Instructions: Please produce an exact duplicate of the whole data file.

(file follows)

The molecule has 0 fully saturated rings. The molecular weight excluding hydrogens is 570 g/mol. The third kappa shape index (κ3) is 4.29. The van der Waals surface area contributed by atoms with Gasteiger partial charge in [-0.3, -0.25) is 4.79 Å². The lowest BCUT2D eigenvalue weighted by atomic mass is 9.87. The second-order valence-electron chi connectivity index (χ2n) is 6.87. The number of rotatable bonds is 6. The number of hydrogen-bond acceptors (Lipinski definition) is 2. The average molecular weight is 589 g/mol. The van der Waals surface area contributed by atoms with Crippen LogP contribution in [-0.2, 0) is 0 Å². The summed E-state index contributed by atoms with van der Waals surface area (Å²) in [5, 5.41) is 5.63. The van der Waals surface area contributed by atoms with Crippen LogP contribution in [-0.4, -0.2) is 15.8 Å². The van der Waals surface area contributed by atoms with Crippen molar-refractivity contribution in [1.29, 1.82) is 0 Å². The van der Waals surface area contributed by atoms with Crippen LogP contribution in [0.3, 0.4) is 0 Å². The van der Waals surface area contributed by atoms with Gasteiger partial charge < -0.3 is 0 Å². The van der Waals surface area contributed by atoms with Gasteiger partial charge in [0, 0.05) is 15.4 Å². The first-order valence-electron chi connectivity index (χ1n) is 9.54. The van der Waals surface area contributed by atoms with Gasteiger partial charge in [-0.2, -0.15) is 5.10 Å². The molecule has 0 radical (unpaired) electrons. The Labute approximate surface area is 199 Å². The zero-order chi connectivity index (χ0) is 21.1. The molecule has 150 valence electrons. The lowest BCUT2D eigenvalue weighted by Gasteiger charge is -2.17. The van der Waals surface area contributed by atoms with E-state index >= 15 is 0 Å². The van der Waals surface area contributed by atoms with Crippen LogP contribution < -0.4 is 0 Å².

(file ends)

The molecule has 0 fully saturated rings. The molecular weight excluding hydrogens is 570 g/mol. The third kappa shape index (κ3) is 4.29. The van der Waals surface area contributed by atoms with Gasteiger partial charge in [-0.3, -0.25) is 4.79 Å². The lowest BCUT2D eigenvalue weighted by atomic mass is 9.87. The second-order valence-electron chi connectivity index (χ2n) is 6.87. The number of rotatable bonds is 6. The number of hydrogen-bond acceptors (Lipinski definition) is 2. The average molecular weight is 589 g/mol. The van der Waals surface area contributed by atoms with Crippen LogP contribution in [-0.2, 0) is 0 Å². The summed E-state index contributed by atoms with van der Waals surface area (Å²) in [5, 5.41) is 5.63. The van der Waals surface area contributed by atoms with Crippen LogP contribution in [-0.4, -0.2) is 15.8 Å². The van der Waals surface area contributed by atoms with Crippen molar-refractivity contribution in [1.29, 1.82) is 0 Å². The van der Waals surface area contributed by atoms with Crippen LogP contribution in [0.3, 0.4) is 0 Å². The van der Waals surface area contributed by atoms with Gasteiger partial charge < -0.3 is 0 Å². The van der Waals surface area contributed by atoms with Gasteiger partial charge in [0, 0.05) is 15.4 Å². The first-order valence-electron chi connectivity index (χ1n) is 9.54. The van der Waals surface area contributed by atoms with Gasteiger partial charge in [-0.2, -0.15) is 5.10 Å². The molecule has 0 radical (unpaired) electrons. The Labute approximate surface area is 199 Å². The zero-order chi connectivity index (χ0) is 21.1. The molecule has 150 valence electrons. The lowest BCUT2D eigenvalue weighted by Gasteiger charge is -2.17. The van der Waals surface area contributed by atoms with E-state index >= 15 is 0 Å². The van der Waals surface area contributed by atoms with Crippen LogP contribution < -0.4 is 0 Å².